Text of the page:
A Little Bit of Israel

“There’s a little bit of Israel in all of us… Come find the Israel in you.”

That’s what I heard.  I was up at 3 am.  It was one of those nights when I couldn’t sleep, laying awake, working out varied scenarios and schemes to liberate my homeland.  Then on came a commercial, showing stunning videographics of a familiar land, ending with the tagline: “There’s a little bit of Israel in all of us… Come find the Israel in you.”

As it turns out, about a year ago, Israel’s Ministry of Tourism started an aggressive, $10 million ad campaign on American TV.  It began in a few select cities, and has finally made its way to Detroit, the home of Arab America.  I guess Detroit wasn’t one of their target markets.

Listen to Amer recite this blog…

“There’s a little bit of Israel in all of us… Come find the Israel in you.”

I can’t get it out of my head.  I have to admit, those guys are good at finding the right lines…

“A land without a people for a people without a land.”
“Palestinians never miss an opportunity to miss an opportunity.”
“There’s a little bit of Israel in all of us… Come find the Israel in you.”

So I started to think.  Is there a little bit of Israel in me?  Well, my dad was born a month before Israel was established and became a refugee at one month old.  So, there’s some Israel in him.  My mom was born as an Israeli citizen.  She and her family were eventually “diswelcomed” from their home in Akka by the Israeli government.  There’s definitely some Israel in her.

Palestinians spend our daily lives being completely consumed by being Palestinian.  We live lives that are completely intertwined with Israel, whether we like it or not, and whether we live there or not.  I spend the greater amount of my writing, speaking, and performing describing what it is like to be a Palestinian, an existence that relentlessly endeavors to endure in the face of constant Israeli attempts to deny it.

So, is there a little bit of Israel in me? No… There’s A LOT!

But, funny enough, I’m pretty sure the Ministry of Tourism wasn’t referring to me in their commercials.  The “Israel” that’s in me isn’t the “Israel” they’re trying to sell.  Their “Israel” is all about beautiful beaches.  Mine is about uprooted olive trees.  Their “Israel” is about hip art colonies.  Mine is about the village they destroyed to house the artists.  Their “Israel” is about great tasting hummus… Well, mine is too.

My Israel is about dispossession, disenfranchisement, and disavowal.  My Israel is about an existence denied.  My Israel is about generations of Palestinians circling the earth, able to live and succeed everywhere except where they belong.  My Israel is about 10 refugee camps in Jordan, 12 in Lebanon, 10 in Syria, 19 in the West Bank, 8 in Gaza, and over 4.3 million registered Palestinian refugees.  My Israel is about all the things Israel never wants to talk about.  My Israel is about Palestine.

There’s more that just a little bit of Israel in me.  There’s over a hundred years worth.

Although it has not been covered in the American media at all, Israel has recently been the scene of mass demonstrations by Jews, protesting against living conditions that are becoming too costly to endure.  The Israeli economy is suffering, in no small part due to the brutal occupation and ongoing building of illegal settlements that have diverted huge amounts of government money away from most of Israeli society.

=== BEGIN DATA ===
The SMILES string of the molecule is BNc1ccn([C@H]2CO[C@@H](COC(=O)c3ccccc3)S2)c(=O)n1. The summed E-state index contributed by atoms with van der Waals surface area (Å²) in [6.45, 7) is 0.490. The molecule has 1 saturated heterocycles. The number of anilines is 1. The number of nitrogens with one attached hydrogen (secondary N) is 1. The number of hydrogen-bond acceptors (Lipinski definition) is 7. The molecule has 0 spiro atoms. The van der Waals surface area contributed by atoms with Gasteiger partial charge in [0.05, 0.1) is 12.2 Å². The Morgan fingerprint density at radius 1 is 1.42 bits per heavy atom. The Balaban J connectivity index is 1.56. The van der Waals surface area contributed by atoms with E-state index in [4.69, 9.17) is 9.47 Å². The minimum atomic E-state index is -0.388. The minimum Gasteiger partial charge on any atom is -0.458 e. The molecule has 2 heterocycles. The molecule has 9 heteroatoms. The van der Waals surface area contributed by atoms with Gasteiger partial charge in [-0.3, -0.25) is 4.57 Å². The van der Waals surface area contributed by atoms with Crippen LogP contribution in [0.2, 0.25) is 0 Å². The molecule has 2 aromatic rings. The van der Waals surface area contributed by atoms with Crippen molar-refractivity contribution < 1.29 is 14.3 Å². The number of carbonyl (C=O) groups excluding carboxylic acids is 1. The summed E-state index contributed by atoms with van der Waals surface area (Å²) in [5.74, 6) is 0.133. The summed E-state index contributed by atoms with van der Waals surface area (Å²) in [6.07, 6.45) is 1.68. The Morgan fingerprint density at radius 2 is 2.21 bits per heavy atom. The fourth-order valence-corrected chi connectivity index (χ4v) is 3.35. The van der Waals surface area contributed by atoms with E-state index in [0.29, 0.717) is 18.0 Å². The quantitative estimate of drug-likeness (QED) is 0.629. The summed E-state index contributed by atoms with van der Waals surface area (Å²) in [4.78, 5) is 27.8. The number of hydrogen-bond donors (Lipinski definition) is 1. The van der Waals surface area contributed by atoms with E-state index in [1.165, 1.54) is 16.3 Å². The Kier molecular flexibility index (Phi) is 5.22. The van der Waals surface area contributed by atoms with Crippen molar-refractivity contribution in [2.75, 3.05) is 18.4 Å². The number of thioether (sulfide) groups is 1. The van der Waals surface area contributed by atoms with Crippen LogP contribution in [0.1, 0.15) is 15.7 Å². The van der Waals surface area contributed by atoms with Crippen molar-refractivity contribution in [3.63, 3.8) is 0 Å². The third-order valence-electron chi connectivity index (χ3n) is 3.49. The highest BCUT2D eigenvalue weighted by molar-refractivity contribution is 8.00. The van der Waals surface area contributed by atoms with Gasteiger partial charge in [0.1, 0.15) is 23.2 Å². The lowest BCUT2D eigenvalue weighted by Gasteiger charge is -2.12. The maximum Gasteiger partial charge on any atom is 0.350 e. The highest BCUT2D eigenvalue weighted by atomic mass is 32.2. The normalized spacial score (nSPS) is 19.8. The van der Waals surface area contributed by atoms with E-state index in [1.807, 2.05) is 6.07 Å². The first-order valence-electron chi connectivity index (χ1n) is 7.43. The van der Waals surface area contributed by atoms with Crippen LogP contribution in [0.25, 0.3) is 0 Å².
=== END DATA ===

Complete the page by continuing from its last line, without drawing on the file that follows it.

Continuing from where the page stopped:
In the wake of the Arab Spring and massive demonstrations throughout the Arab World by young citizens demanding accountability and change from their governments, Israelis are following suit.

There might be a little bit of Israeli in all of us, but it looks like there’s some of us in them too.



About Amer Zahr 181 Articles
Amer Zahr is a Palestinian American comedian, writer, professor and speaker living in Dearborn, Michigan. He is also the editor of "The Civil Arab."


  1. The trouble is, that “little bit of Israel” is a lot of BS being shoved down my throat. I feel utterly nauseated at the publicity barraged. I want to vomit. Every time that I see the ads on the Ha’aretz website, touting the luxury hotels along the beaches in Netanya, I think of the Palestinians denied the sight of their sea, the Mediterranean people who have been shoved out by largely Central European immigrants. I think of the film “The Salt of this Sea,” I wish that one day all the Palestinians could come home and have a huge barbeque on their beaches. Thank you for another amazing article, Amer.

  2. Brother, I can understand how you must feel. As a Jew, my people wandered the Earth for more than 1900 years after being kicked out of our homeland, and subsequently kicked out of Spain and brutally murdered by the people of our “host countries” because of our customs and dogged refusal to become like them. So you should understand our plight as well. Unfortunately, we have done to you what history has done to us. I don’t condone it and wish we could all live together in peace, justice and equality for all, without fear of each other. I think we need freedom FROM religion, not freedom OF religion. When we can have a truly secular world, then we will better be able to live in peace. It is us secular moderates that can meet in the middle and see the Other. Shukran. Thank you.

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